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Feed Us to the Swans

By Claire Hopple From Issue No. 8

Because now they are being interrogated, five hours after breaking and entering, six hours after deciding to break-and-enter, and one day after receiving an eviction notice, all she wants to do is tell the truth.

She trespasses. She does so whenever she can.

It doesn’t take long for a froth of confession to cultivate in her throat, lashing her organs and xylophoning her ribs.

The thing that concerns her the most: how willing she is to talk. How unfazed she can be. And just how navigable the situation appears.

“This car was creeping down the road, going 29 right in front of me. I wanted to tail him but then I saw all the memorial decals along the back windshield dedicated to some relative. I thought, maybe I shouldn’t; maybe he’s in mourning. And then I thought, well, he had time to get those decals made, how fresh could it be? And then I thought, when isn’t he in mourning though? And then I thought, when aren’t we all in mourning? So I applied pressure to the gas pedal.”

Her accomplice is stalling. The officers are blinking at him.

“Look, we have plenty more tangents where that came from,” she adds.

Rampant notions are their specialty.

“And while I’m on the subject––” he attempts to cut back in.

“––It was simple. We broke in,” she says. “At the rate we were going, we’d cover our debts in, I don’t know, two or three lifetimes.”

He was supposed to preside over the porch when they arrived but he became less of a guard and more of a Walmart greeter when neighbors started walking their dogs up and down the street.

Meanwhile, she was concocting a path to imagined treasure troves deposited throughout the house. But on her way through, the old lady announced herself.

“I’ve been expecting you,” Mrs. Anderson said.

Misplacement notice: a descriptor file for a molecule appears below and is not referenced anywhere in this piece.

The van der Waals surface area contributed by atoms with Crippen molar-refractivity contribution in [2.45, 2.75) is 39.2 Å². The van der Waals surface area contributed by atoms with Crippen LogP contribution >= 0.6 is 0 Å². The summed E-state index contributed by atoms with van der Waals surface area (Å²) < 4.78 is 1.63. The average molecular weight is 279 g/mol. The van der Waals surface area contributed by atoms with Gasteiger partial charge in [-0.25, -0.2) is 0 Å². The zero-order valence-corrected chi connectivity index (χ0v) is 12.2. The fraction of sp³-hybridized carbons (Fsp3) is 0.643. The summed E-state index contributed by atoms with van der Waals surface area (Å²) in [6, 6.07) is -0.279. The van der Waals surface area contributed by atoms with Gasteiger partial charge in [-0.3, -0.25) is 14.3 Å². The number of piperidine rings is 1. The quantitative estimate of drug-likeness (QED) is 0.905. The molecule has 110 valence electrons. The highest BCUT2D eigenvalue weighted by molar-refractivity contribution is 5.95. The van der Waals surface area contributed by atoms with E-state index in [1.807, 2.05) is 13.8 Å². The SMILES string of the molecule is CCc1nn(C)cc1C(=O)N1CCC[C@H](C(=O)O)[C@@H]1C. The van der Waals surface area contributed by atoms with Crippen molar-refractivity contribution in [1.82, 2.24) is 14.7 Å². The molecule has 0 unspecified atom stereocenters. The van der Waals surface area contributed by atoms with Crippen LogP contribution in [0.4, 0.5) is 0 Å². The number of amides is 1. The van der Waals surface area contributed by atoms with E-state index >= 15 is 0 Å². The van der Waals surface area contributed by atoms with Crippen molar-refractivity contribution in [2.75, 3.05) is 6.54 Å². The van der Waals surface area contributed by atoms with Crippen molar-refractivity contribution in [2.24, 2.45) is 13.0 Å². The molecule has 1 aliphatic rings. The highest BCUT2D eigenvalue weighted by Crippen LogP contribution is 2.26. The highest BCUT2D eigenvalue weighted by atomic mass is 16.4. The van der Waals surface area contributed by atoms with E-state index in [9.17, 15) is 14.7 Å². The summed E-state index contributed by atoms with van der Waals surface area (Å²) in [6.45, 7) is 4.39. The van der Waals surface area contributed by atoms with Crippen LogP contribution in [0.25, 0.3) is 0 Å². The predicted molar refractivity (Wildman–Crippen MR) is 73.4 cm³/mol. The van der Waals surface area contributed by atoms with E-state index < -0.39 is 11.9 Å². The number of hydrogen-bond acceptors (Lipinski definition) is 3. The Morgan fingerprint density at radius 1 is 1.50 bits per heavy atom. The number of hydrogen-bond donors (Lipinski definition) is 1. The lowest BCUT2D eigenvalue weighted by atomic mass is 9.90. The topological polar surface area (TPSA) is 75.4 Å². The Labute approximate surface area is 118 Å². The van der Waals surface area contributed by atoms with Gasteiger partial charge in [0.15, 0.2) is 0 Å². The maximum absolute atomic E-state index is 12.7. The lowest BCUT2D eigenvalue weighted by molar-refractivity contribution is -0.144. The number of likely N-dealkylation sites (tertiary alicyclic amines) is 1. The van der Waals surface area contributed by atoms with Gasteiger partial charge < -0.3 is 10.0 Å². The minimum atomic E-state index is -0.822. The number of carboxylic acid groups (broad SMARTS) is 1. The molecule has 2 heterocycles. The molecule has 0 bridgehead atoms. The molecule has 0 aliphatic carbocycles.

“What do you mean? How did you know?” she asked.

“That’s what the others asked me too,” Mrs. Anderson said.

She didn’t want to assume but Mrs. Anderson didn’t elaborate so she did anyway. It’s probably because Mrs. Anderson owns this town. Like, she literally bought it. If she were Mrs. Anderson, she’d reasonably surmise that you don’t leave a property like this and expect it to be there when you get back. In fact, Mrs. Anderson hadn’t even left and here they were establishing themselves where they didn’t belong.

“This place is basically a museum now,” Mrs. Anderson sighed. “Still, these Milano cookies were half price this morning, and that’s something. Can you believe it?”

She feigned a customary facial expression in response.

Back at the station, her partner says, “After we had given up, right when we thought she’d feed us to her swans, she offered us the pact.”

“Mrs. Anderson looks right at him and admits that she is his secret admirer,” she says.

He’s been receiving unspeakable letters, crafts, shrines, artfully positioned roadkill––the works––on his front stoop for years.

“But Mrs. Anderson doesn’t stop there,” she says. “Then, she tells us that ‘according to vague calculations’ she is a fortune teller, but only while she sleeps. I asked her if she ever tried to detect these abilities when fully awake and she said it was against her principles.”

“Are you getting this down?” he asks one of the officers, who shifts in his seat.

“So I bet you’re wondering about the pact. What it was and how it transpired. Basically, she agreed to tell our fortunes if we obliged her by tucking her in bed with some tea and a record full of plucked harp strings. And, of course, not pilfering any of her valuables. To seal the deal, she embroiders the scene of our pact—albeit a rather primitive rendering—of the three of us hovering around her coffee table. Mrs. Anderson’s pretty quick with a needle and thread,” she continues.

That had really put a cap on the day. Mrs. Anderson had neglected to tell them that she snores her way through fortune telling, making crucial testaments a challenge to decipher. But they were able to get the gist.

Mrs. Anderson told the woman that one day she’d be sitting on a bench that was dedicated to herself, with a little plaque and everything. She told the man that he would die soon, but that “a funeral is the highest form of marketing.”

Now he says to the cops, “None of that matters to me.”

“And I guess somewhere along the way, nobody’d stopped her from picking up the phone and calling you guys, though I don’t really see how we missed that,” she says to the tirelessly tired officers in front of her.

At least the very last thing Mrs. Anderson ever told her, she keeps to herself. She said to the woman, “How much of knowing your future changes what you’re doing?” And then, “Oh, your escorts have arrived.”

About Claire Hopple More From Issue No. 8